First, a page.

University of David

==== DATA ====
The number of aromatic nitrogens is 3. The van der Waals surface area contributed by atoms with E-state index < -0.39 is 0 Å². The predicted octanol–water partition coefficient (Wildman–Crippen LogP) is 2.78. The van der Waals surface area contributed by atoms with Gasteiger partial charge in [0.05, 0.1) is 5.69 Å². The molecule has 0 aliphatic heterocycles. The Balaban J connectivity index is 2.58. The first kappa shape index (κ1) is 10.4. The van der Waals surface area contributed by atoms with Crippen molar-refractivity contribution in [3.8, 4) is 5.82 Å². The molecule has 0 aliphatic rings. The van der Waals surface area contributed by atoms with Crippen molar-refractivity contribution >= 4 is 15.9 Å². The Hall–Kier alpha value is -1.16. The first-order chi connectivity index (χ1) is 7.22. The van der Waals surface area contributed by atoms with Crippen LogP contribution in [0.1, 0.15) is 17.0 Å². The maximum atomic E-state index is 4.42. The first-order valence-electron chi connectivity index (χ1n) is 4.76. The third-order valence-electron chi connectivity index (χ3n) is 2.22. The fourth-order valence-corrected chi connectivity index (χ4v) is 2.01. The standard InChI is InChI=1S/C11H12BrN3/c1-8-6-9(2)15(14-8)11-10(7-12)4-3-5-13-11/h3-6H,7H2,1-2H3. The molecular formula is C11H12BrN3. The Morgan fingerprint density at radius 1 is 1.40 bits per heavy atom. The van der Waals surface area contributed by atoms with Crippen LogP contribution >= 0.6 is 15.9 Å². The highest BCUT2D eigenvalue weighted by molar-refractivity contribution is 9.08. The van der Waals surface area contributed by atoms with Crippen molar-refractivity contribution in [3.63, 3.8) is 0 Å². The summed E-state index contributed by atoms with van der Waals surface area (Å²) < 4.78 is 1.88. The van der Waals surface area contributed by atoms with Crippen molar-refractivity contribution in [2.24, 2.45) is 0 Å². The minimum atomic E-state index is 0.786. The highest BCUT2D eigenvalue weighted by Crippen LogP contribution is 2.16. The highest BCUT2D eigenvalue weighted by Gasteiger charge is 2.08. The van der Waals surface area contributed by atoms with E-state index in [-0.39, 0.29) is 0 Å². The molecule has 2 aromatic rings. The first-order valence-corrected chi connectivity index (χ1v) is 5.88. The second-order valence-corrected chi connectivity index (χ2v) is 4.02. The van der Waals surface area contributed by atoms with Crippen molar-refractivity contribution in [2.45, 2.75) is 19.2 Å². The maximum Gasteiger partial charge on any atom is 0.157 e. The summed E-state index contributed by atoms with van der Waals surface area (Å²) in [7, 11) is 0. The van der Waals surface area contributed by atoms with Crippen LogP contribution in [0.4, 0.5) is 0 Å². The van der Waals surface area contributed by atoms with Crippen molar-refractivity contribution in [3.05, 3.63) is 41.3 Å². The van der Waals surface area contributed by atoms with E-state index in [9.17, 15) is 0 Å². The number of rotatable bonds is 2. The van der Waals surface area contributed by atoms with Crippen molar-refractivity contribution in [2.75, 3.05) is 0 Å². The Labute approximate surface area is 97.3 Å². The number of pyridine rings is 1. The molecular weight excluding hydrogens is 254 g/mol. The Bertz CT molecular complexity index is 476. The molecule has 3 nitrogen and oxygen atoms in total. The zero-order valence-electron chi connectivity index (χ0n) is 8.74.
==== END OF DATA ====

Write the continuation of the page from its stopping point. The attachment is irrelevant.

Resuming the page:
The idea of knotted fields has gained renewed interest recently23,24, as the role of topology comes to the forefront in a range of physical systems, from knot invariants in statistical mechanics25, to topological insulators in condensed matter26, and quantum computing27. Crucially, experimental techniques are now at a stage where knotted and linked topological defect filaments can be engineered in liquid crystals11,17 and laser light28–31. In the latter case, similar to a one-component BEC22, the field consists of a complex scalar amplitude, in which the defects are quantized vortices32,33 — circulations of energy flow where the intensity is zero and the phase undefined34,35. A variety of knotted and linked optical vortices can be synthesized with tailored superpositions of free-space modes28,31, successfully implemented in experiments with Gaussian laser beams controlled by holograms29–31. However, knot topology appears rare if these superpositions are not chosen carefully36,37.Asimilar approach to the construction of knotted optical fields28,31 was employed for vortex knots in BECs22. The striking difference, however, is that vortex knots in BECs undergo essentially nonlinear temporal dynamics due to atomatom interactions, whereas optical vortex knots occur as a result of linear interference and are static in time29–31. Knots in BECs with repulsive interatomic interaction disintegrate via series of vortex reconnections22.